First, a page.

Ukraine assists post-Soviet states with the persecution of political opponents and refugees ©

Three years after the Revolution of Dignity, the Ukrainian Prosecutor's Office, the Security Service and the Migration Service continue to employ methods of the Yanukovich regime. In particular, Ukraine continues to help post-Soviet states pursue their political opponents.

Established links, common methods of operation and common language of communication – all of this characterises the law enforcement bodies and special services of the post-Soviet states (except the Baltic states). Within the framework of the Commonwealth of Independent States (CIS), agreements on combatting crime and joint search activities are in place.

Two years ago, the Ukrainian authorities declared their withdrawal from the CIS. However, Ukraine is a member of the Minsk Convention on Legal Assistance, signed, among others, by Azerbaijan, Belarus, Kazakhstan, Moldova and Russia (all of them, save for Moldova, are authoritarian states). It is with these very countries that Ukraine most closely cooperates with respect to matters of extradition.

The victims of such ‘legal aid’ are often refugees who face politically motivated criminal prosecutions in their homelands. The problem is systemic in nature, as evidenced by the significant number of such cases (this report presents only the most high-profile cases).

Contrary to international law, the General Prosecutor’s Office of Ukraine has tried to extradite a refugee and human rights activist Alovsat Aliyev to his country of origin – Azerbaijan. The prosecutor's office has even allowed a visit from an Azerbaijani representative who attended a detention centre in order to threaten Aliyev. It was only due to intervention by the German embassy that the extradition of the human rights defender was prevented.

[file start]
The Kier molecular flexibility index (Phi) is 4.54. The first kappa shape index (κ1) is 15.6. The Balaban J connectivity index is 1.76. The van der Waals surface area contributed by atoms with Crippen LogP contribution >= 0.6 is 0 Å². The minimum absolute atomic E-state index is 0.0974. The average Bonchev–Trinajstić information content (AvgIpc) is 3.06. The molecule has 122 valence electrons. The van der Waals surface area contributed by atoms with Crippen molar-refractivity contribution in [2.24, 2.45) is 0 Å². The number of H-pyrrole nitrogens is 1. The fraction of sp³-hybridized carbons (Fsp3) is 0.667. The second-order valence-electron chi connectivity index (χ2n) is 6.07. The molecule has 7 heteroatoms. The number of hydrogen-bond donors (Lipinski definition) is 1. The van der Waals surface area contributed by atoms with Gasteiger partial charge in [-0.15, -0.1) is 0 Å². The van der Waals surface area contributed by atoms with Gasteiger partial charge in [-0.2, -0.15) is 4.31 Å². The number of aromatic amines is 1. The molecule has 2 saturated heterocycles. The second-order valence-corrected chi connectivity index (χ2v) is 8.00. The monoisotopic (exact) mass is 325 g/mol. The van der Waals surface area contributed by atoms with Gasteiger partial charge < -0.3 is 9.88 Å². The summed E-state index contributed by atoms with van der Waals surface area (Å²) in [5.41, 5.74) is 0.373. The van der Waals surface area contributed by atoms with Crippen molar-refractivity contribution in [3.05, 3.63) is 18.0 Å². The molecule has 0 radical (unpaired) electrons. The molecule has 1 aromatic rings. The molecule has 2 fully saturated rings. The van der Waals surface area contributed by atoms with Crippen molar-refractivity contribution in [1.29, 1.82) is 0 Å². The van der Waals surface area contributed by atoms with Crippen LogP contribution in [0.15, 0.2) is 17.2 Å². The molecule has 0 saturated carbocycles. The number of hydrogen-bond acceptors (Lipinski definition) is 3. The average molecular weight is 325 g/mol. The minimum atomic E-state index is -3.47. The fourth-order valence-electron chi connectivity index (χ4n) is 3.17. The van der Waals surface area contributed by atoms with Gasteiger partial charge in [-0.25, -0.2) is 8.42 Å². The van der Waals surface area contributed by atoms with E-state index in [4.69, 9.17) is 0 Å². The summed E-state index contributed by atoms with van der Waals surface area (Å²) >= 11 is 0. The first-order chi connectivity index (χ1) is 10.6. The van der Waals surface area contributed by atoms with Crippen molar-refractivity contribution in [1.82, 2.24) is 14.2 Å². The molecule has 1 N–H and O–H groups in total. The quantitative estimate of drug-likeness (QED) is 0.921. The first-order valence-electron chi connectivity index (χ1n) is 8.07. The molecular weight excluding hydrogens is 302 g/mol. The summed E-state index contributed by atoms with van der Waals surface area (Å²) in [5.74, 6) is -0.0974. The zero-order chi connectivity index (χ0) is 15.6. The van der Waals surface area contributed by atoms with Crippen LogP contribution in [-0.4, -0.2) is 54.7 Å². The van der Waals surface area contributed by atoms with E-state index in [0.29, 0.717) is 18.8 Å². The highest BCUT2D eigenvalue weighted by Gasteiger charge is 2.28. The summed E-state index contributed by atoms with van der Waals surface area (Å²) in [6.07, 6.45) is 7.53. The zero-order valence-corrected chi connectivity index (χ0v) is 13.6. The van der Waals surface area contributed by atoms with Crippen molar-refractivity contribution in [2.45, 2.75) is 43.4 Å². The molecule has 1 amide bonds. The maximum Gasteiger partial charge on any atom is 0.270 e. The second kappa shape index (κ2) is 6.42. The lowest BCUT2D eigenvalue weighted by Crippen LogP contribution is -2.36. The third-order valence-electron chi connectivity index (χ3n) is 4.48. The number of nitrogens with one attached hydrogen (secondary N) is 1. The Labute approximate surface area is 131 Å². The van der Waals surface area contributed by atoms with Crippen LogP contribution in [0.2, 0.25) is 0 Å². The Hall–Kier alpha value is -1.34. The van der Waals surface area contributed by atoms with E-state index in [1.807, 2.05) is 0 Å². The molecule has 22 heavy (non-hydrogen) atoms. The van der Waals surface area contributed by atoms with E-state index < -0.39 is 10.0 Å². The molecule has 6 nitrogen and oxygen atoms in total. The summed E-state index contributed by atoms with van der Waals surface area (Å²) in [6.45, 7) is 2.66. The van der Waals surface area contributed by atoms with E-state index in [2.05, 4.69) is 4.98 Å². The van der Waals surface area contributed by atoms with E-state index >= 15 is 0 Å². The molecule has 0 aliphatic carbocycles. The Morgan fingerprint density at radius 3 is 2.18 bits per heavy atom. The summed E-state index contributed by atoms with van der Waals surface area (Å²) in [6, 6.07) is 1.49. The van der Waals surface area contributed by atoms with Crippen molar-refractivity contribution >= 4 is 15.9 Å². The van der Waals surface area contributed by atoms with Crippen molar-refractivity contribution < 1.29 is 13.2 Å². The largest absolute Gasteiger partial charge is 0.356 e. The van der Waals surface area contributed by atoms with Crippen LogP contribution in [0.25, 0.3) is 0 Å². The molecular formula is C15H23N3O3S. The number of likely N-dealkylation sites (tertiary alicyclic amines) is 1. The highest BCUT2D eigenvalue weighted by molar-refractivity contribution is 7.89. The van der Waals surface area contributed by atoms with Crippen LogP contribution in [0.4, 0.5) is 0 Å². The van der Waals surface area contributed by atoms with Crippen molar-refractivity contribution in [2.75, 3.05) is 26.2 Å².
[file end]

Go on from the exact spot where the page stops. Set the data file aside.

The GPU didn’t take into account published information concerning the illegal actions of an investigator of the Ukrainian Interior Ministry who was in charge of the case against Kazakh opposition politician Mukhtar Ablyazov and his associates. The GPU has closed the criminal case against the investigator and continues to ignore the statements of human rights activists and MEPs underlining the political context of Ablyazov's case.

On 29 August, 2016, Vyacheslav Platon (Kobalyev) was extradited from Ukraine to Moldova in gross violation of the law. He was set to testify about the activity of the Moldovan oligarch Vlad Plahotniuc. The law prohibits an extradition being carried out until such time that the deadline for filing an appeal against an extradition order has passed. However, the General Prosecutor’s Office of Ukraine (GPU) and the Security Service of Ukraine (SBU) allowed Platon (Kobalyev) no opportunity to exercise his right to appeal. Moreover, Platon (Kobalyev) holds a Ukrainian passport and the Ukrainian Constitution prohibits the rendering of its citizens. And yet, in the absence of any court rulings, the GPU determined that his passport was counterfeit.